Oral Presentations--Session 11Copyright (c) 2021 Illinois Wesleyan University All rights reserved.
https://digitalcommons.iwu.edu/jwprc/2015/oralpres11
Recent Events in Oral Presentations--Session 11en-usMon, 19 Apr 2021 14:05:35 PDT3600An α-Labeling Walked into a Complete Graph…
https://digitalcommons.iwu.edu/jwprc/2015/oralpres11/3
https://digitalcommons.iwu.edu/jwprc/2015/oralpres11/3Sat, 18 Apr 2015 11:00:00 PDT
In 1967, Alex Rosa introduced multiple graph labelings useful for the purpose of studying decompositions. Since then, graph labeling has become a popular research topic independent of decompositions. In this talk, we return to the original purpose of two of Rosa’s labelings, the graceful labeling and the α-labeling, demonstrating their use in the study of decompositions. We also present a portion of our own results involving an extension of a class of trees called uniform k-distant trees; every tree in this new class of trees admits an α-labeling.
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Kimberly Wenger Diller et al.A Computational Study of Icart's Function
https://digitalcommons.iwu.edu/jwprc/2015/oralpres11/2
https://digitalcommons.iwu.edu/jwprc/2015/oralpres11/2Sat, 18 Apr 2015 11:00:00 PDT
A hash function maps elements of a larger, initial set into a smaller, resultant set. Sometimes, not all elements in the smaller set will be mapped to as a result; in general it is useful to know the size of this image. Here our target set is the points on an elliptic curve, which has an equation of the form y^2 = x^3 + ax + b. A hash function is useful here in offering a deterministic way to map an input to a pair of x and y values that satisfy such an equation. One such hash function was created by Thomas Icart. The researchers Fouque and Tibouchi provided a bound on the size of the image of Icart's output for curves defined over fields larger than 2^19. This research confirms their result for all fields and for many curves.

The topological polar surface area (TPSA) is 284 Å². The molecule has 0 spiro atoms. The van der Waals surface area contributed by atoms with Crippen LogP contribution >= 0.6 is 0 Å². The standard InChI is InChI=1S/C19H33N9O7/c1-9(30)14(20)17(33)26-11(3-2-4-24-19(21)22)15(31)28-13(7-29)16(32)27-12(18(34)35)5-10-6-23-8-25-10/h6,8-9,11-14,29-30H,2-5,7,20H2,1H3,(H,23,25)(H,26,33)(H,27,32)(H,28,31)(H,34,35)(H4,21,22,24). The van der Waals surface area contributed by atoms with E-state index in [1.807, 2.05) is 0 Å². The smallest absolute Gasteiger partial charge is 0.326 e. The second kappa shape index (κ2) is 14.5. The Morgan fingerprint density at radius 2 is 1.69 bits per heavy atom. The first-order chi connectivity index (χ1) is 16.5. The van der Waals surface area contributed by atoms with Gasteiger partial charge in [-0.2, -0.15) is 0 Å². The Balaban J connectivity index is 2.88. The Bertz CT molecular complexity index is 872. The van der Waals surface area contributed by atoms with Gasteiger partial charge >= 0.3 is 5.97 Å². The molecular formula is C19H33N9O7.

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Thomas Simmons et al.Multidecompositions of Complete Graphs into a Graph Pair of Order 6
https://digitalcommons.iwu.edu/jwprc/2015/oralpres11/1
https://digitalcommons.iwu.edu/jwprc/2015/oralpres11/1Sat, 18 Apr 2015 11:00:00 PDT
A graph is a mathematical structure consisting of a set of objects called vertices and a set of 2-element subsets of vertices, called edges. The complete graph on n vertices is the graph with n vertices and an edge between any pair of distinct vertices. Let C_{6} denote the cycle on 6 vertices. We are interested in partitioning the edges of the complete graph on n verticesinto copies of C_{6} and its complement with at least one copy of each graph. We provide necessary and sufficient conditions on n for the existence such a structure.
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Yizhe Gao et al.